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Mobile blurs line between data protection and privacy, say legal experts

NEW YORK ? Legal and privacy panelists at Mobile Marketer?s Mobile FirstLook: Strategy 2015 conference agreed that mobile is blurring the line between data protection and privacy, with concern growing about personal data that is not necessarily private and how it is collected or shared.

During the panel, ?Legal/Privacy: Big Data, Big Brother, Big Issues,? participants also discussed President Obama?s announcement this week that he will call for a Consumer Privacy Bill of Rights during his upcoming State of the Union speech. A key takeaway is the government is expanding what it considers personal information and that this has significant implications for mobile marketers.

?An interesting trend is that the lines between data protection and privacy are really blurring,? said Joseph Rosenblum, partner and global chair for advertising technology and media law at Reed Smith. ?We lump everything into privacy, but in fact many of the regulations are really targeted not so much at pure privacy but at data protection, the secondary use of information that goes beyond the initial usage.

?Most of the information about you that is gathered, especially on mobile device, is not necessarily private but is becoming a focused in privacy,? he said.

Other panelists included Linda Goldstein, partner at Manatt Phelps & Phillips, and Andrew Lustigman, partner at Olshan Frome Wolosky LLP. The panel was moderated by Mickey Alam Khan, editor in chief of Mobile Marketer and Mobile Commerce Daily. 

An expansive view
When a consumer goes to a supermarket, buys milk and swipes a loyalty card or credit card to pay for it, that information is not private.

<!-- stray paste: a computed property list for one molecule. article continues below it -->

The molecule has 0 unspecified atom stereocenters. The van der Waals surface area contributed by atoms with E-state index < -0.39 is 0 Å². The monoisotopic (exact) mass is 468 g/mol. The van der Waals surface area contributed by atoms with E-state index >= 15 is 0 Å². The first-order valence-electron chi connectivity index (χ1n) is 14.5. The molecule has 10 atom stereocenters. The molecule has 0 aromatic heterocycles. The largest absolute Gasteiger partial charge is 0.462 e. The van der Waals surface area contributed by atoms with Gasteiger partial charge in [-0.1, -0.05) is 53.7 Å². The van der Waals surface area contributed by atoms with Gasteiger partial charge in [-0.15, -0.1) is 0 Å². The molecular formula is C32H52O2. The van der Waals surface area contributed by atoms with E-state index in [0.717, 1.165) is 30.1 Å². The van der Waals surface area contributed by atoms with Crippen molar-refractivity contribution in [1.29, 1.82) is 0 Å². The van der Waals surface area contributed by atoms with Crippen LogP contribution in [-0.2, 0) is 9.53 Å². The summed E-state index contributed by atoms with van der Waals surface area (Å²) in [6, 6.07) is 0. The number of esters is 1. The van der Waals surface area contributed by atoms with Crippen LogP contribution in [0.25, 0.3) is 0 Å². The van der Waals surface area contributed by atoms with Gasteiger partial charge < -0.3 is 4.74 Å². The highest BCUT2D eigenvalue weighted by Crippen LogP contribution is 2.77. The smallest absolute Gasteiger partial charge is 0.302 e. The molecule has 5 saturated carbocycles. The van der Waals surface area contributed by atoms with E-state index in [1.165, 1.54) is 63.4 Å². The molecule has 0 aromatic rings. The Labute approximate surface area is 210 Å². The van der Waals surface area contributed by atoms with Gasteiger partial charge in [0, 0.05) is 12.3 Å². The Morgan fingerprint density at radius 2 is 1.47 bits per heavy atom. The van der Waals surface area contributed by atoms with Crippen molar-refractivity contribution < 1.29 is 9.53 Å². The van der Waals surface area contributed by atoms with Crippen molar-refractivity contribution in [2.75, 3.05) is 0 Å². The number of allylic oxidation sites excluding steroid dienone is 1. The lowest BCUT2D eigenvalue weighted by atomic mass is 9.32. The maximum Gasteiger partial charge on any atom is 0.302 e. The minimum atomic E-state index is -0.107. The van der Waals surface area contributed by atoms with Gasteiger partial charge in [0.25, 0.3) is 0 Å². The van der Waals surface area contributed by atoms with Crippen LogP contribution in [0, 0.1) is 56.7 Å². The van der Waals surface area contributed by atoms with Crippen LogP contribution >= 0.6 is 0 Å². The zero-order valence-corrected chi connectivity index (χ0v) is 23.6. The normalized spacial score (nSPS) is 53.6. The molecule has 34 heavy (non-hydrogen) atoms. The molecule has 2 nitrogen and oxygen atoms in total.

However, if that consumer gets a coupon a couple of weeks later from a competing milk brand referencing the earlier purchase and encouraging the recipient to try a new brand, this feels creepy to most consumers.

For government agencies, how consumer data is collected, used and shared is a growing concern because mobile enables a wealth of user data to be collected that can conceivably aggregated to identify someone. This coupled with the fact that a growing number of children have their mobile phones is of particular concern.

?What we all might think is personal private information and what is not is not always aligning with what the government thinks,? said Linda Goldstein, partner at Manatt Phelps & Phillips. ?Their view is really expanding to include any persistent identifiers, not just a name or address.

?Where it is important if you are developing apps, you have to go further,? she said.

?The government is getting so expansive on what it thinks personal information is, you have to dive deep, deep, deep to find what is actually being collected and how that can be matched back to someone.?

Bill of Rights
Ms. Goldstein shared the example of a company that insisted it was not going to collect personal information such as name in a new app it was developing. However, Ms. Goldstein probed deeper and uncovered that the app would be collecting IP address, social handles and profiles.

It is also important for mobile marketers to keep in mind that most of the legal actions taken by the government to date in the mobile space have focused on the failure to honor privacy promises that had been made or a failure to adequately disclose data collection practices.

The proposed Bill of Rights is similar in scope. 

?The Bill of Rights does not look so restrictive in terms of what you can and cannot do,? Ms. Goldstein said. ?It is more about adequate disclosure.?

?For right now, not that much has changed,? she said. ?The challenge is to really understand at every level what data is being collected and how you plan to use that data and disclose to consumers?

Final Take